Ed: No, not at all. Back then it was just about the music, the underground was extremely active and the whole atmosphere was carefree and inspired. Nowadays it’s more about image and marketing, of course we don’t play along with that cause we’re old fuckers! One of the reasons for starting HoB was to bring back the old school vibe, well-crafted songs and riffs, and real brutality instead of just trying to be the fastest band alive.

Compared to your original bands, was formation of Hail of Bullets a different process? Did you talk about it with the guys a lot in the past or you just met over beer and started writing songs straight away?
Ed: I know Steph had the idea for a long time and he basically hand-picked the other guys. The formation was very different because we didn’t really know each other, and to solve this we decided to go out drinking first. We had a great night and the chemistry was obviously there, so the next morning we got out a camera and took our first bandshots without having played a note together! Fortunately I had a bunch of songs and riffs that were perfect for this new band and the rest as they say is history.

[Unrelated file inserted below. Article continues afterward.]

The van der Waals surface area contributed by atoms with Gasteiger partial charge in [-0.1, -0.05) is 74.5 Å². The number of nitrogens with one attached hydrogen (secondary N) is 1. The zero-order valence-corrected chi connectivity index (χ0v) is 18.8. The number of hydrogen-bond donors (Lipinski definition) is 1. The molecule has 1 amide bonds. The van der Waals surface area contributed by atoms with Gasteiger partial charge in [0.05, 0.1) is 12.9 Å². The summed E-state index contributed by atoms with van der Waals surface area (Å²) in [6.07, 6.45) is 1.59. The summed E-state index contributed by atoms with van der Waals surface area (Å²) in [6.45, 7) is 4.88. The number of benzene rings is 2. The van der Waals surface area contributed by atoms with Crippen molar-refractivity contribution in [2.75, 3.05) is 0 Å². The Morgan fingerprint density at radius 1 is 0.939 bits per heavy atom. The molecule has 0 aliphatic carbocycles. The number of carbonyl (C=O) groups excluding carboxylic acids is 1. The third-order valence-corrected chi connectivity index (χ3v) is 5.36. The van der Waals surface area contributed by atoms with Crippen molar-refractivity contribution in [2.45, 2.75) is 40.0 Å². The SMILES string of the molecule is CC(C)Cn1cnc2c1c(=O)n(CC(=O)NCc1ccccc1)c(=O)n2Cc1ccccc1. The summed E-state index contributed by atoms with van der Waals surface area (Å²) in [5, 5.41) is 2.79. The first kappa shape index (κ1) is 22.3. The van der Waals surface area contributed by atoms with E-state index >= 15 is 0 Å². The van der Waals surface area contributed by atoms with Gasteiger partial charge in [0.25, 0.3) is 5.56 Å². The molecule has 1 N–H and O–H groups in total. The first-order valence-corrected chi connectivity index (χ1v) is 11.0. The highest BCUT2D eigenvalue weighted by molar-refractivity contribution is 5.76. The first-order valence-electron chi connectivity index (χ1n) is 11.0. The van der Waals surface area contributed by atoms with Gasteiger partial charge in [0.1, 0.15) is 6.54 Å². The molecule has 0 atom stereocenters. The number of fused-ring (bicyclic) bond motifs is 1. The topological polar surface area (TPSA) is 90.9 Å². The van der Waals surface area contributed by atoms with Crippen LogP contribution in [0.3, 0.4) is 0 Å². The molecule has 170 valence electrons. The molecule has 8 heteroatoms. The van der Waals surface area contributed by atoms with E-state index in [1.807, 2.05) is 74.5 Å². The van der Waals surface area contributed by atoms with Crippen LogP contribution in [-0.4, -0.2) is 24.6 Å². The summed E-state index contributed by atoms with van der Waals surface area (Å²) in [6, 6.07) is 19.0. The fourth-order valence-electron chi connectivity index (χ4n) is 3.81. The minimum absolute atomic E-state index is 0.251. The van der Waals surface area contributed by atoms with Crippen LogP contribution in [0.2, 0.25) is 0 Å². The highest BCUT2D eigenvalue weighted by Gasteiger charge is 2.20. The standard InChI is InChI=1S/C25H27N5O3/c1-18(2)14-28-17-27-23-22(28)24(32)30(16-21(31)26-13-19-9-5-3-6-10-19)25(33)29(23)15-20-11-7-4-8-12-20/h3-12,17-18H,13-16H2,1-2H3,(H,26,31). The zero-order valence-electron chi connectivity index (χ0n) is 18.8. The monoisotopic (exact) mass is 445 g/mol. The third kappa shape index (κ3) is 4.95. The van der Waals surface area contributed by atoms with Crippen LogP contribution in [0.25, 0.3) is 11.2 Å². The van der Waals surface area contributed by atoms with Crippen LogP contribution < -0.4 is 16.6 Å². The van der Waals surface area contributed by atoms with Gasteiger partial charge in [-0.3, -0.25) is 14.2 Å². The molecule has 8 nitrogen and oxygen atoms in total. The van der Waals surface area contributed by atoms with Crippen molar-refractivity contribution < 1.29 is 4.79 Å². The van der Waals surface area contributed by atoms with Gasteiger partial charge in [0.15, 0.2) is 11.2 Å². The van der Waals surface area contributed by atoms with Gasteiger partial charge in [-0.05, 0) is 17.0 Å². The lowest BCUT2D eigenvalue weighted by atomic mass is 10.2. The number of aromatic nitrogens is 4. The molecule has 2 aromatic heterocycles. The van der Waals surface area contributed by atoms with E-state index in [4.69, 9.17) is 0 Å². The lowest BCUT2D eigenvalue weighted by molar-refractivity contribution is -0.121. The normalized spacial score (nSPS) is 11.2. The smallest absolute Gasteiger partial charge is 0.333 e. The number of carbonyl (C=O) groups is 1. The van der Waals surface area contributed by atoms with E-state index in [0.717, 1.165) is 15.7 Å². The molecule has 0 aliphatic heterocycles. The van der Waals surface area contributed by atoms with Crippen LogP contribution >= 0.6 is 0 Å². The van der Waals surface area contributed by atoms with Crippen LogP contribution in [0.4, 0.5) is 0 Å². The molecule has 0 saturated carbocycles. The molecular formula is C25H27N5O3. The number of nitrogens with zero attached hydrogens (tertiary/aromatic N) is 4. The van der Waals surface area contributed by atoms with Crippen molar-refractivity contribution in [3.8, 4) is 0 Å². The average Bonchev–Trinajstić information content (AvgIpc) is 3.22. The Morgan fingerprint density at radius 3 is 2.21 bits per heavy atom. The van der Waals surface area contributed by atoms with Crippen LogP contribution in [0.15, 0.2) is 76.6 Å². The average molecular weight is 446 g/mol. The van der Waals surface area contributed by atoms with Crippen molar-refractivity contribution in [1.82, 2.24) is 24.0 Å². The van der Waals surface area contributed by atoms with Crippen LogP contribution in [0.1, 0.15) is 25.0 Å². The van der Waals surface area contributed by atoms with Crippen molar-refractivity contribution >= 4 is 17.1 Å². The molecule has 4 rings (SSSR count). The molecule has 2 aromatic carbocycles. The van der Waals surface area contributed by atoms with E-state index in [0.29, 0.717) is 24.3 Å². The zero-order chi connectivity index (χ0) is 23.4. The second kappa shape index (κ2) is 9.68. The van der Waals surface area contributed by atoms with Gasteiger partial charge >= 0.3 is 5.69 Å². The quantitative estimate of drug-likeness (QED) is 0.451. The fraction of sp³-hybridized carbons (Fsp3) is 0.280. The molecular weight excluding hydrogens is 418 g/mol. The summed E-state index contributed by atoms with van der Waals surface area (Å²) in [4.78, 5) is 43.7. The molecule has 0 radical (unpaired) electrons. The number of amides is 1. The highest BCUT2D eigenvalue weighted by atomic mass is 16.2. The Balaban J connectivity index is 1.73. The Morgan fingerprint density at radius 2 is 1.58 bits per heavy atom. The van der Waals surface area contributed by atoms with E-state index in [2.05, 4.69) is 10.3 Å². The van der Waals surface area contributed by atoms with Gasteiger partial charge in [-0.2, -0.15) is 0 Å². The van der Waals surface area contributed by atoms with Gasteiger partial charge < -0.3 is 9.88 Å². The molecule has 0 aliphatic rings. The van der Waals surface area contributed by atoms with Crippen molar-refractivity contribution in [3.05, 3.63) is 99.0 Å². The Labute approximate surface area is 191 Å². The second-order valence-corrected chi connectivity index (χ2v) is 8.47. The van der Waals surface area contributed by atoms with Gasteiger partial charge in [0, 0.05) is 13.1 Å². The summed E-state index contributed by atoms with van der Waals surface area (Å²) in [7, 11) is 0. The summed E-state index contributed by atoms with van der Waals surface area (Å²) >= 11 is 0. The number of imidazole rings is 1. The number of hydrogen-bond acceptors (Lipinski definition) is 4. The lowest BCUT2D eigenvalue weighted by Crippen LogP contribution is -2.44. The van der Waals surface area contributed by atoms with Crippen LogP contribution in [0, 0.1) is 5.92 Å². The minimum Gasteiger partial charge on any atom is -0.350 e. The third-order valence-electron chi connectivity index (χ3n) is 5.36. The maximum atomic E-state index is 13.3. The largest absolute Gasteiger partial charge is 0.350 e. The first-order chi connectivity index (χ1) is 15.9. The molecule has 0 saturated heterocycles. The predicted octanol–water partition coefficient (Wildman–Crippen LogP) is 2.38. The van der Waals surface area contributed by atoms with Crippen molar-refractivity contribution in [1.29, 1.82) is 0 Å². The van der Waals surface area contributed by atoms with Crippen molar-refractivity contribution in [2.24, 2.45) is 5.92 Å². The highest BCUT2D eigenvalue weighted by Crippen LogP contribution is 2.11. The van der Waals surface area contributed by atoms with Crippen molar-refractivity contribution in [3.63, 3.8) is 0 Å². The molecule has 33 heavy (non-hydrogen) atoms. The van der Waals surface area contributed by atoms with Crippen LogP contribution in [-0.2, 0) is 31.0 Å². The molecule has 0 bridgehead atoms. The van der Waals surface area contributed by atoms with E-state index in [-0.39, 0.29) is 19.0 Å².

Was there anything to improve on „On Divine Winds” compared to the first record? Could it have been your first album and „...Of Frost and War” your second?
Ed: The improvement is in the details, stylistically we’ve moved toward a slightly more epic, majestic sound but most of the progress can be found in the arrangements, vocal lines, production/mix etc. To me „...Of Frost And War” sounds a bit rawer, while „On Divine Winds” has a more professional sheen to it. I don’t think they’re interchangable as such.
Did the concept of „...Of Frost and War” come first or did you write some songs and only then decide to make it a war-on-the-eastern-front-themed album?